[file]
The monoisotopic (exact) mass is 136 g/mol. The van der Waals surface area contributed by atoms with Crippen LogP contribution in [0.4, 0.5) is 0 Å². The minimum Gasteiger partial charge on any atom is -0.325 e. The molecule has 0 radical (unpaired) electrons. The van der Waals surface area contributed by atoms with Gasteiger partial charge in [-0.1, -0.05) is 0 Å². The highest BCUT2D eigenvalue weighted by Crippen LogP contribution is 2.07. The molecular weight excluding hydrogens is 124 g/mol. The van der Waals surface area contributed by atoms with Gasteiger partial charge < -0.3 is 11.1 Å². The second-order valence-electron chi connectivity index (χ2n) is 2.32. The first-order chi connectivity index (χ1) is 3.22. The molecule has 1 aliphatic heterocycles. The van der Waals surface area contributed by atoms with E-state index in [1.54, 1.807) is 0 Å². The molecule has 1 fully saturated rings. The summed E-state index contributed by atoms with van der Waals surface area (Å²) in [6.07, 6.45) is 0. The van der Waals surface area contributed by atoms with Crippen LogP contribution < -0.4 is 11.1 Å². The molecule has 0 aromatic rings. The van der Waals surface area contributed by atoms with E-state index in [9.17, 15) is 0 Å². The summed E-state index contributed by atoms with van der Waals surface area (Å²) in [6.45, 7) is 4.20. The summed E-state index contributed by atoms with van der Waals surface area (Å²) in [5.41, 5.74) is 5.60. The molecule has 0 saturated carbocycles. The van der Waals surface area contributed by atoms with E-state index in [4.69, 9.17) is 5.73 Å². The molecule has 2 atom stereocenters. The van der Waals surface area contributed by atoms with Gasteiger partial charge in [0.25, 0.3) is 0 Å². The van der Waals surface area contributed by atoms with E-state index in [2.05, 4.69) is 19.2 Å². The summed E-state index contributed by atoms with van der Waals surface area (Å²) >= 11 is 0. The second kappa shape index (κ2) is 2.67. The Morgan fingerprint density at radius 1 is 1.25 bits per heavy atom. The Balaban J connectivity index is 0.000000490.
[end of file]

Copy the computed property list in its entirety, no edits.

The monoisotopic (exact) mass is 136 g/mol. The van der Waals surface area contributed by atoms with Crippen LogP contribution in [0.4, 0.5) is 0 Å². The minimum Gasteiger partial charge on any atom is -0.325 e. The molecule has 0 radical (unpaired) electrons. The van der Waals surface area contributed by atoms with Gasteiger partial charge in [-0.1, -0.05) is 0 Å². The highest BCUT2D eigenvalue weighted by Crippen LogP contribution is 2.07. The molecular weight excluding hydrogens is 124 g/mol. The van der Waals surface area contributed by atoms with Gasteiger partial charge < -0.3 is 11.1 Å². The second-order valence-electron chi connectivity index (χ2n) is 2.32. The first-order chi connectivity index (χ1) is 3.22. The molecule has 1 aliphatic heterocycles. The van der Waals surface area contributed by atoms with E-state index in [1.54, 1.807) is 0 Å². The molecule has 1 fully saturated rings. The summed E-state index contributed by atoms with van der Waals surface area (Å²) in [6.07, 6.45) is 0. The van der Waals surface area contributed by atoms with Crippen LogP contribution < -0.4 is 11.1 Å². The molecule has 0 aromatic rings. The van der Waals surface area contributed by atoms with E-state index in [9.17, 15) is 0 Å². The summed E-state index contributed by atoms with van der Waals surface area (Å²) in [6.45, 7) is 4.20. The summed E-state index contributed by atoms with van der Waals surface area (Å²) in [5.41, 5.74) is 5.60. The molecule has 0 saturated carbocycles. The van der Waals surface area contributed by atoms with E-state index in [4.69, 9.17) is 5.73 Å². The molecule has 2 atom stereocenters. The van der Waals surface area contributed by atoms with Gasteiger partial charge in [0.25, 0.3) is 0 Å². The van der Waals surface area contributed by atoms with E-state index in [2.05, 4.69) is 19.2 Å². The summed E-state index contributed by atoms with van der Waals surface area (Å²) >= 11 is 0. The second kappa shape index (κ2) is 2.67. The Morgan fingerprint density at radius 1 is 1.25 bits per heavy atom. The Balaban J connectivity index is 0.000000490.